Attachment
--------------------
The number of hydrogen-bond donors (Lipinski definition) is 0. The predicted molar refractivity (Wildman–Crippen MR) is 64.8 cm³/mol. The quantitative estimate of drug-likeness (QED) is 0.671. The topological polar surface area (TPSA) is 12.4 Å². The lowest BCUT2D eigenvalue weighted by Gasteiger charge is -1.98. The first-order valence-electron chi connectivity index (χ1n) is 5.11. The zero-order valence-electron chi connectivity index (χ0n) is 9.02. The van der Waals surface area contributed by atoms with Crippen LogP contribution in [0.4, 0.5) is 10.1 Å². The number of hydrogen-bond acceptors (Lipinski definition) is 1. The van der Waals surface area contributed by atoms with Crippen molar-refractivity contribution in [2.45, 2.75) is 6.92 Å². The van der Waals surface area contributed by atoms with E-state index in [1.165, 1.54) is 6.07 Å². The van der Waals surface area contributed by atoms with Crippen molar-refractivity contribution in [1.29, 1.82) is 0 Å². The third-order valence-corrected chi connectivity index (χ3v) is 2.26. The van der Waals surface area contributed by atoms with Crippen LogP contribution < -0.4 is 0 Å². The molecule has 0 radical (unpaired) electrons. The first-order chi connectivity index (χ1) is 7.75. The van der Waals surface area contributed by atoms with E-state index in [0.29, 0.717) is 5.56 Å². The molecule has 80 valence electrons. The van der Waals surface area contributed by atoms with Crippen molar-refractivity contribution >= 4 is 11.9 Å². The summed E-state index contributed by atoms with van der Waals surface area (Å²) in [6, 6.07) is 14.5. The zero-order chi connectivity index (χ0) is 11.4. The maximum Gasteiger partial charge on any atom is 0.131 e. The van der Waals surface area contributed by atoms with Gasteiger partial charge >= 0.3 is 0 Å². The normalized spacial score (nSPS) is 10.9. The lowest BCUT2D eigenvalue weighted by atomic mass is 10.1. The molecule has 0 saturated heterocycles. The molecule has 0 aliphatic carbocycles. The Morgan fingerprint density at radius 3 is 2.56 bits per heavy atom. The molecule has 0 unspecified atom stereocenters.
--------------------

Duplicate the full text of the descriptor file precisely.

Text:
The number of hydrogen-bond donors (Lipinski definition) is 0. The predicted molar refractivity (Wildman–Crippen MR) is 64.8 cm³/mol. The quantitative estimate of drug-likeness (QED) is 0.671. The topological polar surface area (TPSA) is 12.4 Å². The lowest BCUT2D eigenvalue weighted by Gasteiger charge is -1.98. The first-order valence-electron chi connectivity index (χ1n) is 5.11. The zero-order valence-electron chi connectivity index (χ0n) is 9.02. The van der Waals surface area contributed by atoms with Crippen LogP contribution in [0.4, 0.5) is 10.1 Å². The number of hydrogen-bond acceptors (Lipinski definition) is 1. The van der Waals surface area contributed by atoms with Crippen molar-refractivity contribution in [2.45, 2.75) is 6.92 Å². The van der Waals surface area contributed by atoms with E-state index in [1.165, 1.54) is 6.07 Å². The van der Waals surface area contributed by atoms with Crippen molar-refractivity contribution in [1.29, 1.82) is 0 Å². The third-order valence-corrected chi connectivity index (χ3v) is 2.26. The van der Waals surface area contributed by atoms with Crippen LogP contribution < -0.4 is 0 Å². The molecule has 0 radical (unpaired) electrons. The first-order chi connectivity index (χ1) is 7.75. The van der Waals surface area contributed by atoms with E-state index in [0.29, 0.717) is 5.56 Å². The molecule has 80 valence electrons. The van der Waals surface area contributed by atoms with Crippen molar-refractivity contribution >= 4 is 11.9 Å². The summed E-state index contributed by atoms with van der Waals surface area (Å²) in [6, 6.07) is 14.5. The zero-order chi connectivity index (χ0) is 11.4. The maximum Gasteiger partial charge on any atom is 0.131 e. The van der Waals surface area contributed by atoms with Gasteiger partial charge >= 0.3 is 0 Å². The normalized spacial score (nSPS) is 10.9. The lowest BCUT2D eigenvalue weighted by atomic mass is 10.1. The molecule has 0 saturated heterocycles. The molecule has 0 aliphatic carbocycles. The Morgan fingerprint density at radius 3 is 2.56 bits per heavy atom. The molecule has 0 unspecified atom stereocenters.